This essay explores the possibility of an online video market operating independent of conglomerations. At stake is whether new media can operate democratically, providing more equal distribution of control to producers and distributors within an unequal market. This is the story of a handful of these websites, all of which promise this possibility: Strike TV, My Damn Channel, KoldCast, Babelgum and Quarterlife. Their stories offer telling case studies of new media in their formative years. In the end, without industrial structures in place, independents must grapple with rapidly changing conditions, improvise business strategies and, ultimately, work with the mainstream, traditional structures to which they were, however superficially, in opposition. Independent distribution in early media emerges as a practice as much indebted to the old media as it pushes new forms of engagement, marketing and production.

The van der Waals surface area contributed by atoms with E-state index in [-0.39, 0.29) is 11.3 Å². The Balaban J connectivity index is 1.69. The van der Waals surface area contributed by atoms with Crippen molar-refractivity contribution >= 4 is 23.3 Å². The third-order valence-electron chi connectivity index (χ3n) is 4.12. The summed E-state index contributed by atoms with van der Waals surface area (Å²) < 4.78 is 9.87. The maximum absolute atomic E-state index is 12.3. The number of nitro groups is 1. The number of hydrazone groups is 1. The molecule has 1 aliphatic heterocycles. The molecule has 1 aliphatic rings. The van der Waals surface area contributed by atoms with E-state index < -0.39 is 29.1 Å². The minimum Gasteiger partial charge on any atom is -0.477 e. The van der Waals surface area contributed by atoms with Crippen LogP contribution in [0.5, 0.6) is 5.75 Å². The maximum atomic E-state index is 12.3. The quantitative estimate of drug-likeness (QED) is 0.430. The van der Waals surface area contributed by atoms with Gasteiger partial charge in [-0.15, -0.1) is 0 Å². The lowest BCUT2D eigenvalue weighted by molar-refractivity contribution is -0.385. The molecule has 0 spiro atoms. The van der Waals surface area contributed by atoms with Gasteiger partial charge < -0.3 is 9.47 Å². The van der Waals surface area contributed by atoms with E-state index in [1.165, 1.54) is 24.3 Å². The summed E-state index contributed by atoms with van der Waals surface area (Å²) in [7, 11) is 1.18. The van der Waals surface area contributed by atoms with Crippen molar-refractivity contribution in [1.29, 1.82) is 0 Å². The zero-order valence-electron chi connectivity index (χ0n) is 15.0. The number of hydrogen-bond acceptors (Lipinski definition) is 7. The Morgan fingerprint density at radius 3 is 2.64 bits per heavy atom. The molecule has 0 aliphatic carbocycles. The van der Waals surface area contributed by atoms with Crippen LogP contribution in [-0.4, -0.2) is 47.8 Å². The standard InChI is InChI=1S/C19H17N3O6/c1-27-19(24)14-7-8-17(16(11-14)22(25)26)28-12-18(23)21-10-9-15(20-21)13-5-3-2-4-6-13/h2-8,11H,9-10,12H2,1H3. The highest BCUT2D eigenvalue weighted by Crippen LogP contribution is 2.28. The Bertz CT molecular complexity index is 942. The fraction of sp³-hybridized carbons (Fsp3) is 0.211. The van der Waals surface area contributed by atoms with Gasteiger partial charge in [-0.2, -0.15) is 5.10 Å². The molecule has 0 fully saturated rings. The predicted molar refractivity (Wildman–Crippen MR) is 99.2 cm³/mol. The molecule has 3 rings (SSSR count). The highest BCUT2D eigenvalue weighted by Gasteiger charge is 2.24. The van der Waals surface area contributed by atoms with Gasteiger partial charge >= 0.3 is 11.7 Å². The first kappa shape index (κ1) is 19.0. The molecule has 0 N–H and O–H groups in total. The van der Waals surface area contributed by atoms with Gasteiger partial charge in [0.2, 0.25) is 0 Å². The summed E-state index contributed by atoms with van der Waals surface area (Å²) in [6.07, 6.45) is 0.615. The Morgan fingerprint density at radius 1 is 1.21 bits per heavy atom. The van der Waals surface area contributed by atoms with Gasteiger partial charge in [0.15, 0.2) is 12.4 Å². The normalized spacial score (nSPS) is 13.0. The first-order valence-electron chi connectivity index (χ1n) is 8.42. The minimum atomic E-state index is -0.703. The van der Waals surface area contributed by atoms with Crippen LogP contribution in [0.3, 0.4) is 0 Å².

ASJC Scopus subject areas
- Cultural Studies
- Visual Arts and Performing Arts